Celery Experiment

Celery Experiment

Has your child ever wondered how plants get water from their roots all the way to their leaves? This simple celery experiment shows how colored water travels up a celery stalk!

2 - 8
Est. Time:
1-2 hours

How we did it:

Materials List

  1. glass jars (4)
  2. celery
  3. water
  4. food coloring
  5. knife
  1. Learn More!

    You’ve just watered a thirsty plant, and its roots are starting to absorb the water from the soil. But how does the water travel from the roots to the rest of the plant?  The answer is tiny tubes inside the stem called the xylem. They draw the water up from the roots like a straw by a process called capillary action.

    Capillary action is what happens when water climbs up things like small tubes. Water can do this because it’s sticky! Not sticky like glue, but sticky like the droplets that stick to your fingers after you wash your hands. Water sticks to the walls of a tube and starts to inch upward. It also sticks to itself, so it pulls more water after it as it climbs. Gradually, capillary action lets water climb up to all the different parts of a plant through the xylem tubes in the stem.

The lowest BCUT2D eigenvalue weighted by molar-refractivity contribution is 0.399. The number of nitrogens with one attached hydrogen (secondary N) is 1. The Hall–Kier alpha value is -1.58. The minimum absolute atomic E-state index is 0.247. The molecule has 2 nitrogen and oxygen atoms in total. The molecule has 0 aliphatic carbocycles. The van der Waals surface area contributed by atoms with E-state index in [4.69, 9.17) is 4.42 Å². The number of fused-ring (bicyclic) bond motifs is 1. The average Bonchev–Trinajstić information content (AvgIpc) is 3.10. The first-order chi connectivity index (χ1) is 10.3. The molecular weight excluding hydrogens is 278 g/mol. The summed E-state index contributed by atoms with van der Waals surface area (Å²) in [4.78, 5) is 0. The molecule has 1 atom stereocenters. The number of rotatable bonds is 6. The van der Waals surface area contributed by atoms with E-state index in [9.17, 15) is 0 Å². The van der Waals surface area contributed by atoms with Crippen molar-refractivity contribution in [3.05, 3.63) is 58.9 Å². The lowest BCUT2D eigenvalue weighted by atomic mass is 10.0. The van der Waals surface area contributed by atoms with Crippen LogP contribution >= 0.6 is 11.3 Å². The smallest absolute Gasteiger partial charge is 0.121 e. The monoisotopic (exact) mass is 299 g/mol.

Check out this project to see capillary action at work through a celery’s xylem!

  2. Step 1

    Gather your materials. 

  3. Step 2

    Cut about one inch off the bottom of four celery stalks.

  4. Step 3

    Fill each jar about halfway with water. Then, drip a few drops of food coloring into each glass. 

  5. Step 4

    Stick the celery stalks in the colored water and let them sit for about 20 minutes. 

  6. Tip!

    Rip open 1 or 2 of the celery stalks to better see how the color travels through the stalks. 

  7. Step 5

    Come back to the celery after 20 minutes and check out the stalks! What do you see? Color should start to appear in little dots on the ends of them!

  8. Learn More!

    Leave the celery overnight and return to it in the morning to see if the colors have reached the leafy green celery tops!

    Leaves help pull water up the xylem. They have little holes that let out extra water the plant is done using, so more water can come rushing up. Try comparing a celery stalk with leaves to one without — which gets color up to the top first?

    There are lots of other ways to experiment with capillary action. Did you know that capillary action is how paper towels work? Check out https://www.kiwico.com/diy/Science-Projects-for-Kids/3/project/Capillary-Action-Rainbow/2945 or search for other capillary action projects above.